Drug susceptibility testing

The drug susceptibility to the first line drugs STR, INH, RIF and EMB was carried out by using the BACTEC MGIT 960 culture system (Becton Dickinson, CA, USA). Mono, poly and multiple-drug resistant isolates were defined as isolates resistant to a single, at least two (other than both INH and RIF), and to at least both INH and RIF drugs, respectively, according to standard definitions.

Molecular typing

The genomic DNA was extracted using QIAamp DNA Mini Spin column [QIAGEN, Hilden, Germany] method according to the manufacturer's instructions. Molecular fingerprinting of the study isolates were carried out by using the standardized 24 loci based MIRU-VNTR typing (Genoscreen, Lille, France) and Spoligotyping (Ocimum Biosolutions, Hyderabad, India) according to internationally standardized protocols [18], [40]. Extraction of genomic DNA was performed in batches. PCR was carried out in an independent PCR workstation dedicated to this work, and UV and manual decontamination were performed after each step. Negative controls were systematically included with PCR steps of MIRU-VNTR typing and spoligotyping. Six isolates displayed double alleles in two or more loci suggestive of mixed genotypes, which could reflect either mixed infection or contamination. These six samples were excluded from the analysis.

Data analysis

The drug susceptibility results were defined into three major groups, an isolate resistant to single drug (mono drug resistance), more than one drug (poly resistance) and resistance to at least both INH and RIF (MDRTB). A patient who received anti-tuberculosis therapy for >1 month was considered as “previously treated”, and for <1month as “New”. The spoligotyping results were converted into numerical octal codes. The alleles of MIRU-VNTR types were initially determined by using Genemapper V-4.0 (Applied Biosystems, CA, USA) and data were compiled by the MIRU-VNTR Data manager (Genoscreen, Lille, France). MIRU-VNTR and spoligotyping data were submitted to the international online database (www.miru-vntrplus.org) to assign the lineages according to the previously described strategy, combining best-match- and tree-based analysis [3], [21]. Molecular clustering of the isolates was determined by constructing a dendogram based on the combination of MIRU-VNTR and spoligotyping data, using the unweighted pair group method using average linkages and the categorical coefficient. A strain cluster was defined as two or more isolates sharing completely identical genotypes. The statistical analysis of the results was carried out by using the software package SPSS V-19.0 (IBM, USA). Associations with mono, poly or multidrug resistance were calculated by chi square analysis. The p value<0.05 was considered as statistically significant.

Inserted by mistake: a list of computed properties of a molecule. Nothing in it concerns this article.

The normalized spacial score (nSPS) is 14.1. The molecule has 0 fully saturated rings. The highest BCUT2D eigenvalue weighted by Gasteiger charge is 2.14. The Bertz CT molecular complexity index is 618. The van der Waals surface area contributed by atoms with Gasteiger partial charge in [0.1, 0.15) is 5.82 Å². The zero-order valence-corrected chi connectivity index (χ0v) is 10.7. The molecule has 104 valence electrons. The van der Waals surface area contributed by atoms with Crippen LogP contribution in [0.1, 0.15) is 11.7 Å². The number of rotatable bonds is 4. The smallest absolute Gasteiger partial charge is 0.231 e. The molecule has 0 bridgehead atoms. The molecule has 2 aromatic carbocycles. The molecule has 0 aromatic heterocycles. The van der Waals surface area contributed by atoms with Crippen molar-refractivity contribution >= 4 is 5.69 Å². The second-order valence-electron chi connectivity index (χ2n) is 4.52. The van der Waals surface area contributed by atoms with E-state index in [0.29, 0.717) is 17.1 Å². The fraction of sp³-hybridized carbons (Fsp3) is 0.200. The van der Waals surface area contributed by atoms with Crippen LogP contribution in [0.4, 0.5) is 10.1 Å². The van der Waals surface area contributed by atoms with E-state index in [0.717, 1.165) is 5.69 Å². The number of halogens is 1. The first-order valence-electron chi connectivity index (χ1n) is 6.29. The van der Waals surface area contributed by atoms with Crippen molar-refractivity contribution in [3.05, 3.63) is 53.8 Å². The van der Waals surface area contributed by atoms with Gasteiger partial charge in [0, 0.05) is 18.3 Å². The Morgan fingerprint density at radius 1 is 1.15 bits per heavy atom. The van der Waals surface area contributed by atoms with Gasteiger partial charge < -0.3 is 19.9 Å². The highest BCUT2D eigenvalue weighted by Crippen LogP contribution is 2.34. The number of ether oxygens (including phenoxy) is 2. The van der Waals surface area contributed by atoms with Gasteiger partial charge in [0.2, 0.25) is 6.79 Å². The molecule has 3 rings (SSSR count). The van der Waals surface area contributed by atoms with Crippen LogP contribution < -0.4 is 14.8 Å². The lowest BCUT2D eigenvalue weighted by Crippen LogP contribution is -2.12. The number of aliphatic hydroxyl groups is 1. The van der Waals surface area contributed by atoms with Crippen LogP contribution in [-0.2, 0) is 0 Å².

Supporting Information

Figure S1.

Genetic lineages among 322 drug resistant M.tuberculosis isolates from Saudi Arabia. The UPGMA tree was built based on MIRU-VNTR typing data. The spoligotypes data are shown in correspondence to the MIRU-VNTR-based groupings for visualization of the concordance with spoligotypes signatures, or variants thereof, typical of different genetic lineages. Lineages were assigned by best-match followed by tree-based analysis under MIRU-VNTRPlus database. Lineage information followed by isolate identifier number is boxed and colored according to each lineage.

https://doi.org/10.1371/journal.pone.0055598.s001

(TIF)

Figure S2.

Molecular clusters of M. tuberculosis complex isolates based on MIRUVNTR and Spoligotypes. The UPGMA tree was built and clusters were identified based on isolates sharing identical MIRU-VNTR types and spoligotypes.

https://doi.org/10.1371/journal.pone.0055598.s002

(TIF)

Figure S3.

Strain lineage distribution in the major provinces. The major lineages distributed through the main provinces/study sites are illustrated. The areas of Jizan, Al-Baha and Medina were clubbed as “Others” as the respective isolate numbers were very low. The lineages TUR, NEW-I, Uganda-I, S, X, URAL are also labeled together as “Others” for the same reasons.

https://doi.org/10.1371/journal.pone.0055598.s003

(TIF)

Acknowledgments

We are thankful to the administration of the research centre at King Faisal Specialist Hospital and Research Centre, Riyadh, Saudi Arabia for all the valuable support rendered throughout the study period.

Author Contributions

Conceived and designed the experiments: SH BV. Performed the experiments: BV RO MH. Analyzed the data: BV SH PS CAB MS. Contributed reagents/materials/analysis tools: PS CAB SH. Wrote the paper: BV SH PS MS CAB.